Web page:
Even if there is a postseason this summer and a full 82-game slate next year, teams will be staring down a daunting financial hole as long as fans are forced to stay away.
“That poses an issue not just in terms of how our system works with players but the tens of thousands of people that work for clubs in all sports,” Bettman said in an interview with Sportsnet in Canada last week, “and how they’re impacted by the fact that sports has no revenue coming in.”
But the NHL, which had seven teams, including the Ducks, fail to turn a profit in 2018-19, according to Forbes’ financial reporting, could be especially exposed.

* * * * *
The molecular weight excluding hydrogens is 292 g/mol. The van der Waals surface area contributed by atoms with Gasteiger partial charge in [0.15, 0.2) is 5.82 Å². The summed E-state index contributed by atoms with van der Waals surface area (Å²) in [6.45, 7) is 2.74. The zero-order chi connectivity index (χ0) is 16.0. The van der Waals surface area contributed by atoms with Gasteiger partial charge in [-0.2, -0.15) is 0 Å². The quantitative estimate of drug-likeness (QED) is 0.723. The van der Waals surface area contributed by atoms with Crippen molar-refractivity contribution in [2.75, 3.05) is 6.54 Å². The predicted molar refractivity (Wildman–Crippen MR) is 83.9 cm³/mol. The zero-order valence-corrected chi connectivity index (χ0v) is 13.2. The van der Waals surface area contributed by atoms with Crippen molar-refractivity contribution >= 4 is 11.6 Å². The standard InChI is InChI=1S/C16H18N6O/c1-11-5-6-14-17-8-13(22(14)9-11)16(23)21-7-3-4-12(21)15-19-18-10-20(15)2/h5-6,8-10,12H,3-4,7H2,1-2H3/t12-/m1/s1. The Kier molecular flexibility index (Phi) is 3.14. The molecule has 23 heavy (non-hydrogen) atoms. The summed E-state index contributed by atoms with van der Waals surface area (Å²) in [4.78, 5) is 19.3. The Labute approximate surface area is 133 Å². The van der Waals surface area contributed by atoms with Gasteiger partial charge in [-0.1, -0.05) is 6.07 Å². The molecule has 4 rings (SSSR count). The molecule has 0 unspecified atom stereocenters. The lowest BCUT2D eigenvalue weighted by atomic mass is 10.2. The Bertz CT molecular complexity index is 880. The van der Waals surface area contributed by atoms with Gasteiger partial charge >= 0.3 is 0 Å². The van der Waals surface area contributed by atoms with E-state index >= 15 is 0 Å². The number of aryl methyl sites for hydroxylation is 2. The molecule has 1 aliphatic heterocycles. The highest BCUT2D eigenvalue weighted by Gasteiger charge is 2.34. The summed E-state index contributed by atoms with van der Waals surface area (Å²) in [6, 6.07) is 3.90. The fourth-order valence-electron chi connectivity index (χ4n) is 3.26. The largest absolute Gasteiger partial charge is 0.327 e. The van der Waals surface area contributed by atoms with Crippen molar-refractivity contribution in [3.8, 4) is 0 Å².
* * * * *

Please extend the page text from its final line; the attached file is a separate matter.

“I wouldn’t be shocked if two to four teams declared bankruptcies,” said Don Erickson, a sports valuation expert and managing director at financial advisory firm Mercer Capital, imagining a fate that has stricken NHL teams before, including most recently in 2009 when the league was forced to take temporary ownership of the Arizona Coyotes.
The Kings and Ducks seem to be standing on particularly safe ground, buoyed by two of the strongest ownership groups (the Kings’ Philip Anschutz and Edward Roski Jr. and the Ducks’ Henry and Susan Samueli are both in the top half of the league in terms of net worth and ownership length), little outstanding debt (as of last season, neither owed more than 5% of their overall franchise value, according to Forbes), and deep-rooted support in the NHL’s second-biggest market (despite poor performance this season, both averaged better than 90% crowd capacity at home).
Their front offices have taken the shift to social distancing in stride as well, becoming remotely operational within hours of last month’s suspension of play.